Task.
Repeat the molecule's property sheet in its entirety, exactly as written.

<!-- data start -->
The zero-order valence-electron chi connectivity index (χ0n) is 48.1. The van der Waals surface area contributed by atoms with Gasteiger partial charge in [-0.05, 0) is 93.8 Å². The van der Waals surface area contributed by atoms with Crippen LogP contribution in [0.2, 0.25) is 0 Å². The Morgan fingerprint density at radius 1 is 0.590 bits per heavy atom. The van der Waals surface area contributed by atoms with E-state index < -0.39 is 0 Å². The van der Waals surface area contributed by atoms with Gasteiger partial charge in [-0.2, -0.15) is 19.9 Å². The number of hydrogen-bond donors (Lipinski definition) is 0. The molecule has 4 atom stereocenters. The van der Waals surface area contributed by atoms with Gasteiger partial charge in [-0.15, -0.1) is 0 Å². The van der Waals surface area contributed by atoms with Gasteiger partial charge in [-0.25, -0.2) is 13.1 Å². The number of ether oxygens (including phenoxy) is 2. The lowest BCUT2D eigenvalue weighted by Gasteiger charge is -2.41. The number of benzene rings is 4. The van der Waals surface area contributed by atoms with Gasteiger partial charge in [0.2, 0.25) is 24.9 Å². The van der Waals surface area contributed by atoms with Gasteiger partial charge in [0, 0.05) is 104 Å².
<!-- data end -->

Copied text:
The zero-order valence-electron chi connectivity index (χ0n) is 48.1. The van der Waals surface area contributed by atoms with Gasteiger partial charge in [-0.05, 0) is 93.8 Å². The van der Waals surface area contributed by atoms with Crippen LogP contribution in [0.2, 0.25) is 0 Å². The Morgan fingerprint density at radius 1 is 0.590 bits per heavy atom. The van der Waals surface area contributed by atoms with E-state index < -0.39 is 0 Å². The van der Waals surface area contributed by atoms with Gasteiger partial charge in [-0.2, -0.15) is 19.9 Å². The number of hydrogen-bond donors (Lipinski definition) is 0. The molecule has 4 atom stereocenters. The van der Waals surface area contributed by atoms with Gasteiger partial charge in [-0.15, -0.1) is 0 Å². The van der Waals surface area contributed by atoms with Gasteiger partial charge in [-0.25, -0.2) is 13.1 Å². The number of ether oxygens (including phenoxy) is 2. The lowest BCUT2D eigenvalue weighted by Gasteiger charge is -2.41. The number of benzene rings is 4. The van der Waals surface area contributed by atoms with Gasteiger partial charge in [0.2, 0.25) is 24.9 Å². The van der Waals surface area contributed by atoms with Gasteiger partial charge in [0, 0.05) is 104 Å².